Heroes of the Holy Life – Annie Johnston Flint (1866-1932)
I lived from hand to mouth; the mouth was mine and the hand was God’s; and His hand was never empty.
Annie Johnston Flint was a remarkable lady who rose above personal tragedy, pain and infirmity to touch the world by her resolute faith in God and her poetry of praise and worship.
She lost her mother at a tender age. She then lived in a boarding house where she and her sister were neither wanted nor loved. Two years later, her father, who had been suffering from an incurable illness, died. Her life took a turn for the better when she was adopted by a kind and loving Christian family. Not long after, she encountered Christ at a revival meeting and came to have a deep and abiding faith in Jesus as her saviour.
Around that time, she also discovered that she had a gift for writing and expressing herself in verse and sought to develop it for the glory of God.
Soon after finishing high school and getting a job as a primary school teacher, she began to develop early onset arthritis. She sought help and treatment from several doctors but her condition grew steadily worse until it became difficult for her to walk. Her increasing disability soon reduced her to a helpless invalid. She lived in increasing pain and discomfort for the rest of her life, and, without a job, was barely able to make ends meet. As she herself said, she lived from hand to mouth: the mouth was hers and the hand was God’s and His hand was never empty.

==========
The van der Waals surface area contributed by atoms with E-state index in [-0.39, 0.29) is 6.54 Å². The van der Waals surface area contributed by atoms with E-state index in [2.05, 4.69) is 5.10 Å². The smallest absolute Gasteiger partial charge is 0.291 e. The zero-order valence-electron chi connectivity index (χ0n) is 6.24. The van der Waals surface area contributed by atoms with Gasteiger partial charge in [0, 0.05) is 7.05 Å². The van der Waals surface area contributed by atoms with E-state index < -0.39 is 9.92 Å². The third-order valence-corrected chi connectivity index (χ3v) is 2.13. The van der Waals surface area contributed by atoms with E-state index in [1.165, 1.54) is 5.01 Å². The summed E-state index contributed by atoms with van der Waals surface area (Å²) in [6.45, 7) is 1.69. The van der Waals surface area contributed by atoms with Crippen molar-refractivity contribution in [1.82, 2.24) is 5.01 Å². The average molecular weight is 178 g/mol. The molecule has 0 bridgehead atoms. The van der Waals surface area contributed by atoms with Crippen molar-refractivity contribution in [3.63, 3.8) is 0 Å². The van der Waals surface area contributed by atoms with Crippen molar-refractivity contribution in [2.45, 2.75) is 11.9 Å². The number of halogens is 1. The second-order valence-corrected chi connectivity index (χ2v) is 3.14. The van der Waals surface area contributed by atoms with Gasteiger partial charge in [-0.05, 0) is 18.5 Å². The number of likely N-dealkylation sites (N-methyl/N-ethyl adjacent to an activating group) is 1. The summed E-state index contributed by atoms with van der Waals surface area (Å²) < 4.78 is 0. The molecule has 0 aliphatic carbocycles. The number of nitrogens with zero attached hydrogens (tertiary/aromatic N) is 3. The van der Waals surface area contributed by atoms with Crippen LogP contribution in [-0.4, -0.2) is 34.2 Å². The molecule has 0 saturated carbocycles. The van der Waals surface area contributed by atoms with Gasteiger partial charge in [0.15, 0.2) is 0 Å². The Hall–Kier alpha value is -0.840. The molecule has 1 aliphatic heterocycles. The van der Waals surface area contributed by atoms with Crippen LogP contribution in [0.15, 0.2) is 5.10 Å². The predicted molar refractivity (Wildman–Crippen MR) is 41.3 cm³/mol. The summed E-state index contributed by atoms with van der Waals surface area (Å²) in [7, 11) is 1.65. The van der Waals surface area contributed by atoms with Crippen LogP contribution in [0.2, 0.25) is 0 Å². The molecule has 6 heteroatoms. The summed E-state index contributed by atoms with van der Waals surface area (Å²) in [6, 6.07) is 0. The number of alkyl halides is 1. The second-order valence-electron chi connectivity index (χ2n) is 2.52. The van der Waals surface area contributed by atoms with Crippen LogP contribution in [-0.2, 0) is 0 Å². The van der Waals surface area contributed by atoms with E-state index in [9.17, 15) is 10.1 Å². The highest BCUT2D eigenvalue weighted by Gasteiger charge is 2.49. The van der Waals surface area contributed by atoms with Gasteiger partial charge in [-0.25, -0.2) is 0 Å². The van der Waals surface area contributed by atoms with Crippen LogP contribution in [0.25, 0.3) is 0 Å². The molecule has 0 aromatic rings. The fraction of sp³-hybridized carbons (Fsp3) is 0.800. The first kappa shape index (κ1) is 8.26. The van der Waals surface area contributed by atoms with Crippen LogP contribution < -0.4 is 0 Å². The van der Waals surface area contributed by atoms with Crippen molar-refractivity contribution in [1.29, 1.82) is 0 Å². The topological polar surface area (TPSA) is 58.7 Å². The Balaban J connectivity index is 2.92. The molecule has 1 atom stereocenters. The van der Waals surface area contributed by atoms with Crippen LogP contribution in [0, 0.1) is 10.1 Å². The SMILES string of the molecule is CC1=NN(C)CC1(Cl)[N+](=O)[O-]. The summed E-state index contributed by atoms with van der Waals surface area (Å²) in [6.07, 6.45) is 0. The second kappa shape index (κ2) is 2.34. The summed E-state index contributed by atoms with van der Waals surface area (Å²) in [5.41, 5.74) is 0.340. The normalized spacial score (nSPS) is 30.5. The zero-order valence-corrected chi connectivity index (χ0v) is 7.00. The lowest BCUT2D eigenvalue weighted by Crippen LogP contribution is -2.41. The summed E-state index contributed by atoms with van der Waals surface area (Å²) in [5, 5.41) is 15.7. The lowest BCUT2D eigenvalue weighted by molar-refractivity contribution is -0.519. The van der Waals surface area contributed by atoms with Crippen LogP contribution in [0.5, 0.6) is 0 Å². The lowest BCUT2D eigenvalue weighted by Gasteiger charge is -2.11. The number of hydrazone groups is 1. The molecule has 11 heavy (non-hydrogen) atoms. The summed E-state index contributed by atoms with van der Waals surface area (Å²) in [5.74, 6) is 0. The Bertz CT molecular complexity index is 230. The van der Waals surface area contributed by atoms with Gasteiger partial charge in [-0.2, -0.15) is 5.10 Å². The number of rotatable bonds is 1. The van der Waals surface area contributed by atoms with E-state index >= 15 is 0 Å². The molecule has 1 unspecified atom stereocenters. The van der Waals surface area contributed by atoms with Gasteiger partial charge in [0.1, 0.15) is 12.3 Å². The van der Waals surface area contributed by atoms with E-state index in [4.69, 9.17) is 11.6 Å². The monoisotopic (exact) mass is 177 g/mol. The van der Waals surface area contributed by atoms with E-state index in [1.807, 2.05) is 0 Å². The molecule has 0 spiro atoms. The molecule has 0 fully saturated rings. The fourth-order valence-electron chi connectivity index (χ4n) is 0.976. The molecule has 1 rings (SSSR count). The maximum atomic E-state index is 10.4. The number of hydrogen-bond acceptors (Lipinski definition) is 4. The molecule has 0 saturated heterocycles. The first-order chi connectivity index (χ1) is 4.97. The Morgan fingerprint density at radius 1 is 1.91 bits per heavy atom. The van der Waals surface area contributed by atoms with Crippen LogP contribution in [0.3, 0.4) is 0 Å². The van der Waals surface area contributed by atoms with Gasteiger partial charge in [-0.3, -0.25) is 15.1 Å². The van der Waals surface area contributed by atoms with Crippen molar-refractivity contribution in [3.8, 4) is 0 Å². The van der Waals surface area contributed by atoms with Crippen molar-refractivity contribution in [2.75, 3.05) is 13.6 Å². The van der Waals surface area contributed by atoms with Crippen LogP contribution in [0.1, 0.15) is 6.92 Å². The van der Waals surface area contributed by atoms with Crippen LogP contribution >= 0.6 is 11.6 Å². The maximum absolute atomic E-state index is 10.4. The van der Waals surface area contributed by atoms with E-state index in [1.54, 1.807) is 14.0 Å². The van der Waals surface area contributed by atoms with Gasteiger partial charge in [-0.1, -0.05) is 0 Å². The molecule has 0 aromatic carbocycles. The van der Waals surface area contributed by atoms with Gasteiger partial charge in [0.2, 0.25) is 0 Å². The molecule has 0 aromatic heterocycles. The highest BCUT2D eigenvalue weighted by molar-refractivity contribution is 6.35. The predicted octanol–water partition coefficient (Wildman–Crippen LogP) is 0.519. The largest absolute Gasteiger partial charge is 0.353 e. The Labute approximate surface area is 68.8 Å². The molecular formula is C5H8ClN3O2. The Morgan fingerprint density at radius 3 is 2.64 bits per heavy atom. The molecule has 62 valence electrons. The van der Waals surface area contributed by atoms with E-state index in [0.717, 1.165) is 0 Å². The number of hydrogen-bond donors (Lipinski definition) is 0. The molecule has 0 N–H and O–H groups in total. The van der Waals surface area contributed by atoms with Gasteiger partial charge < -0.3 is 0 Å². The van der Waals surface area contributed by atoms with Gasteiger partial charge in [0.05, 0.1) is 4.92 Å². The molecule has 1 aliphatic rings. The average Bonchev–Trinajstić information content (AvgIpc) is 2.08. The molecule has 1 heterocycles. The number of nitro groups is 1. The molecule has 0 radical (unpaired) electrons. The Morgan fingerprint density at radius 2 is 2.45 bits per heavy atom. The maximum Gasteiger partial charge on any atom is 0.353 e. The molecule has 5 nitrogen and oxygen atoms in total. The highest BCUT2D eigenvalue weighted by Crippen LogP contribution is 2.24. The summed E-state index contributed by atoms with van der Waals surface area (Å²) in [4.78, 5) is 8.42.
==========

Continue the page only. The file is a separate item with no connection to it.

With a pen pressed between stiff and swollen fingers, she went on to write some of the most amazing poetry about faith and trust in God.
When a friend who was facing serious difficulties wrote to her in despair questioning why God would allow such hard things to come into her life, Annie, despite her own struggles, wrote back with her now famous poem – What God Hath Promised:
WHAT GOD HATH PROMISED
God hath not promised skies always blue,
Flower strewn pathways all our lives through;
God hath not promised sun without rain,
Joy without sorrow, peace without pain.
But God hath promised strength for the day,
Rest for the labor, light for the way,
Grace for the trials, help from above,
Unfailing sympathy, undying love.
God hath not promised we shall not know
Toil and temptation, trouble and woe;
He hath not told us we shall not bear
Many a burden, many a care.
God hath not promised smooth roads and wide,
Swift, easy travel, needing no guide;
Never a mountain rocky and steep,
Never a river turbid and deep.
She was absolutely convinced that whether well or infirm, rich or poor, she could allow God to use her to glorify His name, that His grace was sufficient for her, that His strength was made perfect in her weakness; that most gladly, therefore, would she glory in her infirmities that the power of Christ may rest upon her (2 Corinthians 12:9). She knew God enough to know that He had a purpose for her life – to sing His praises and tell of His love and faithfulness no matter her own condition. That was the ministry God had given her and she lived it out until the day she died.